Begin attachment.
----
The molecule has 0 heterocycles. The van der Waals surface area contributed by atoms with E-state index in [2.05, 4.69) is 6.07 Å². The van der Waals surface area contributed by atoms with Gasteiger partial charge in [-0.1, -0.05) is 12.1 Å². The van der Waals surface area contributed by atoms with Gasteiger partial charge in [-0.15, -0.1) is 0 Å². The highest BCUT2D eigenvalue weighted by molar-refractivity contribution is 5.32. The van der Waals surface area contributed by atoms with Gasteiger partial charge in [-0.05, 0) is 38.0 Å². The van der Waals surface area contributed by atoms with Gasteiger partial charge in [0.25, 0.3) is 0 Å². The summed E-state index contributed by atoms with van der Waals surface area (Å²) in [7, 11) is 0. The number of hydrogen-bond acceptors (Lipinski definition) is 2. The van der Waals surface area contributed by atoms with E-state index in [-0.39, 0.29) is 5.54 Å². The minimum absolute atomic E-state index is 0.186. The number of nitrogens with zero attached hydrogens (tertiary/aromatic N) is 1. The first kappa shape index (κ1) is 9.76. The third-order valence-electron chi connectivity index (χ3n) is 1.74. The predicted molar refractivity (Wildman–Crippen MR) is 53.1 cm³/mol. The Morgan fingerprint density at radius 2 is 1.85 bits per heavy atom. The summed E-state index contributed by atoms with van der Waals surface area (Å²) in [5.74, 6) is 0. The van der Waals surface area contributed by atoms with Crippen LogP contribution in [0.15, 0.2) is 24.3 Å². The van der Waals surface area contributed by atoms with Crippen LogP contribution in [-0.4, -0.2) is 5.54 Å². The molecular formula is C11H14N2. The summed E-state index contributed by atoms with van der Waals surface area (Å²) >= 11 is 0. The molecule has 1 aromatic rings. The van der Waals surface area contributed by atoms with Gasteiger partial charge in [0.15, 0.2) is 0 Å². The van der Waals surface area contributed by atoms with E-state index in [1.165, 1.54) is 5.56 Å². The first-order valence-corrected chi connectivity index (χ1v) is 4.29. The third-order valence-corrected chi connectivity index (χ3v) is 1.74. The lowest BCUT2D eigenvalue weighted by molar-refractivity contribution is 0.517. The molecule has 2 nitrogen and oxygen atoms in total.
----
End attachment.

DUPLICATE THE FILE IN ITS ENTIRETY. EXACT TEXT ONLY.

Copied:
The molecule has 0 heterocycles. The van der Waals surface area contributed by atoms with E-state index in [2.05, 4.69) is 6.07 Å². The van der Waals surface area contributed by atoms with Gasteiger partial charge in [-0.1, -0.05) is 12.1 Å². The van der Waals surface area contributed by atoms with Gasteiger partial charge in [-0.15, -0.1) is 0 Å². The highest BCUT2D eigenvalue weighted by molar-refractivity contribution is 5.32. The van der Waals surface area contributed by atoms with Gasteiger partial charge in [-0.05, 0) is 38.0 Å². The van der Waals surface area contributed by atoms with Gasteiger partial charge in [0.25, 0.3) is 0 Å². The summed E-state index contributed by atoms with van der Waals surface area (Å²) in [7, 11) is 0. The number of hydrogen-bond acceptors (Lipinski definition) is 2. The van der Waals surface area contributed by atoms with E-state index in [-0.39, 0.29) is 5.54 Å². The minimum absolute atomic E-state index is 0.186. The number of nitrogens with zero attached hydrogens (tertiary/aromatic N) is 1. The first kappa shape index (κ1) is 9.76. The third-order valence-electron chi connectivity index (χ3n) is 1.74. The predicted molar refractivity (Wildman–Crippen MR) is 53.1 cm³/mol. The Morgan fingerprint density at radius 2 is 1.85 bits per heavy atom. The summed E-state index contributed by atoms with van der Waals surface area (Å²) in [5.74, 6) is 0. The van der Waals surface area contributed by atoms with Crippen LogP contribution in [0.15, 0.2) is 24.3 Å². The van der Waals surface area contributed by atoms with Crippen LogP contribution in [-0.4, -0.2) is 5.54 Å². The molecular formula is C11H14N2. The summed E-state index contributed by atoms with van der Waals surface area (Å²) >= 11 is 0. The molecule has 1 aromatic rings. The van der Waals surface area contributed by atoms with Gasteiger partial charge in [0.15, 0.2) is 0 Å². The van der Waals surface area contributed by atoms with E-state index in [1.165, 1.54) is 5.56 Å². The first-order valence-corrected chi connectivity index (χ1v) is 4.29. The third-order valence-corrected chi connectivity index (χ3v) is 1.74. The lowest BCUT2D eigenvalue weighted by molar-refractivity contribution is 0.517. The molecule has 2 nitrogen and oxygen atoms in total.